each of said cartridges having a ioraminous tubular core fitting over said tube and surrounded by filtering material extending over the ends of said core into substantial sealing engagement with said tube, said inlet passage communicating with a space between the'cartridges and the cylindrical wall of said housing so that flow takes place from said space through the filtering material and openings in said cores into the tube forming the outlet passage, said casing being constructed and arranged to subject said filter cartridges to axial compression and contact with each other.

WILLIAM G. BURHANS.

Referenced by
Citing PatentFiling datePublication dateApplicantTitle
US2613814 *Apr 19, 1948Oct 14, 1952Winslow Engineering CoFilter
US2675919 *Dec 4, 1951Apr 20, 1954Albert R WhiteCompressible oil filter pack
US2724176 *Dec 4, 1951Nov 22, 1955Albert R WhiteMethod of making a compressible oil filter pack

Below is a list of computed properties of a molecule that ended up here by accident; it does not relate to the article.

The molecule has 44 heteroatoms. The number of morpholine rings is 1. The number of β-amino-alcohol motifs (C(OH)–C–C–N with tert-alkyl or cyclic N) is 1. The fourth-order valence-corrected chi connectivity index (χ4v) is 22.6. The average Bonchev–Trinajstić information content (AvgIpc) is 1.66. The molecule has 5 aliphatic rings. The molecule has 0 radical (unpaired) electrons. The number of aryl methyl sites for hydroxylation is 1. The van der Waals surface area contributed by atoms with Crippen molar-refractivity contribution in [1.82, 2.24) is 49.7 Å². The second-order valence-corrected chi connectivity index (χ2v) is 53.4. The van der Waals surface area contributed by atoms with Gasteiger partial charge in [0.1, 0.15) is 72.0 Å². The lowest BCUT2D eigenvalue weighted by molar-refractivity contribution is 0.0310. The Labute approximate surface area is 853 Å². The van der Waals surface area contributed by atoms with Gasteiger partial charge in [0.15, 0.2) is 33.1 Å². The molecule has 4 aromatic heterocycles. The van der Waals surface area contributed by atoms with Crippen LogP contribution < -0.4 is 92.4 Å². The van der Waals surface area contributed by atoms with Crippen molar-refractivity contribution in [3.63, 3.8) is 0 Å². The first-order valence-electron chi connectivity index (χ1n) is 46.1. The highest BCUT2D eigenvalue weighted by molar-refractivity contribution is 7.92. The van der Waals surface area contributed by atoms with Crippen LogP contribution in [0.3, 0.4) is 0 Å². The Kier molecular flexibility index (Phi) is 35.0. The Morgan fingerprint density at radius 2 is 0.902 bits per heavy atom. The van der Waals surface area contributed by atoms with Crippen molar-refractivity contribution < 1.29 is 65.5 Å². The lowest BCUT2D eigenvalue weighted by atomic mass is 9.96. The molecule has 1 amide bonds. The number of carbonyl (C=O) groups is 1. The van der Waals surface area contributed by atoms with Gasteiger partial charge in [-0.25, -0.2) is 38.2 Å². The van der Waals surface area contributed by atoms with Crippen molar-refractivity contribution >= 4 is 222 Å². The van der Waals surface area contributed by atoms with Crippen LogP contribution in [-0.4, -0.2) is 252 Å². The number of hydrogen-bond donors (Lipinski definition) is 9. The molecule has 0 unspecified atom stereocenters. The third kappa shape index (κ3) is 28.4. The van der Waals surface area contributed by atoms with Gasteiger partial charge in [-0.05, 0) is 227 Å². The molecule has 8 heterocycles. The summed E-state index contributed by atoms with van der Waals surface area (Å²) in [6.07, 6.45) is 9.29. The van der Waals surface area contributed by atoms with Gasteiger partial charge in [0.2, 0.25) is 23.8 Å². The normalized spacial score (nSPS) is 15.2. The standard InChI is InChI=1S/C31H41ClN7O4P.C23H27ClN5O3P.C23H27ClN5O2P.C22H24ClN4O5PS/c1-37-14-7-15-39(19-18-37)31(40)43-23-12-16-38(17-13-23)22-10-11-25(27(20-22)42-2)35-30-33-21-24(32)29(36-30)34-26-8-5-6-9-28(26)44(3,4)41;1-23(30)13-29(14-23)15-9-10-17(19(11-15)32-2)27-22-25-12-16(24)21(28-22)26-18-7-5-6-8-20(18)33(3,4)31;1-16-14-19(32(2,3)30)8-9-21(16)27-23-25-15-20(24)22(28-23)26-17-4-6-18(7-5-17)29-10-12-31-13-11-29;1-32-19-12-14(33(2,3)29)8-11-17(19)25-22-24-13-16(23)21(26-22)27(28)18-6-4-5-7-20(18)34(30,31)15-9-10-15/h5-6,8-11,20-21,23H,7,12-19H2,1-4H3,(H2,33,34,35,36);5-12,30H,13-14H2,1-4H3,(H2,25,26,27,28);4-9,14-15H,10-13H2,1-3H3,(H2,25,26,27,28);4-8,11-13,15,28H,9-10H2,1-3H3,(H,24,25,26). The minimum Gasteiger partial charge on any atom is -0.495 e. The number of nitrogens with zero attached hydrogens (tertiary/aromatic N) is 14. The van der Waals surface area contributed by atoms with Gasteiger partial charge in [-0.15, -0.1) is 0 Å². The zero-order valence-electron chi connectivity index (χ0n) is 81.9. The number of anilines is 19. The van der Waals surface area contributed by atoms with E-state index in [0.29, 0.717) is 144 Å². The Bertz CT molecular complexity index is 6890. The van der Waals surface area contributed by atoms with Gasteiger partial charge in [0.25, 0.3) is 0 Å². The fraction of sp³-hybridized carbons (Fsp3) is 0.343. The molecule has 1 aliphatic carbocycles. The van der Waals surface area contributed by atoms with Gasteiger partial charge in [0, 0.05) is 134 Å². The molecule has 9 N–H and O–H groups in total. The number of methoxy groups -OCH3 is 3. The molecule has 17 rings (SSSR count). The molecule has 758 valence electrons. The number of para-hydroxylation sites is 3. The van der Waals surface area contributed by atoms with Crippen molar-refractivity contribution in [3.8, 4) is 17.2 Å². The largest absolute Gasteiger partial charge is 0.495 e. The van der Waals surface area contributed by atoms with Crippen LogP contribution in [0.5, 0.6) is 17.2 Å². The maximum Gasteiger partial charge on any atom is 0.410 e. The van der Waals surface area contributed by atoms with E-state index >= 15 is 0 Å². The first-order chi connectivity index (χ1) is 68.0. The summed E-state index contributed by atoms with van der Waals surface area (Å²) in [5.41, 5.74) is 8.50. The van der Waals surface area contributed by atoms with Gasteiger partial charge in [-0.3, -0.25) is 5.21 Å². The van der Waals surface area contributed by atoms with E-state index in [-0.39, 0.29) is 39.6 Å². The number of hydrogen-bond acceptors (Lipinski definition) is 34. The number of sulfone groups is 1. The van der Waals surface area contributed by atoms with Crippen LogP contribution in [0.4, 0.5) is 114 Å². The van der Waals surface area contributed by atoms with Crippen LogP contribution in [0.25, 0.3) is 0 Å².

US2736433 *Feb 7, 1952Feb 28, 1956Houdaille Hershey Of Indiana IFilter cartridge and method of making the same
US2889932 *Mar 22, 1957Jun 9, 1959Charles MackintoshFilters
US2988225 *Aug 18, 1958Jun 13, 1961William M SupingerFilter system and cartridge
US3733677 *Sep 29, 1970May 22, 1973Johns ManvilleApparatus and method to produce cylindrical articles
US4180464 *Jan 31, 1977Dec 25, 1979Beane Frank ThomasMethod of covering corrugated drainage tubes
US4211658 *Nov 17, 1978Jul 8, 1980Waters Associates, Inc.Triaxially compressed packed beds
US4267626 *Apr 25, 1979May 19, 1981Monsanto CompanyFiber bed element and method for making the same
US4411791 *Jan 20, 1982Oct 25, 1983The British Petroleum Company, P.L.C.Separation equipment
US6312596 *May 12, 2000Nov 6, 2001Richard J. KunzelmanAbsorbent bag
Classifications
U.S. Classification210/350, 210/494.1, 29/428, 210/441, 210/484
International ClassificationB01D29/21, B01D35/147
Cooperative ClassificationB01D29/216, B01D35/147
European ClassificationB01D29/21W, B01D35/147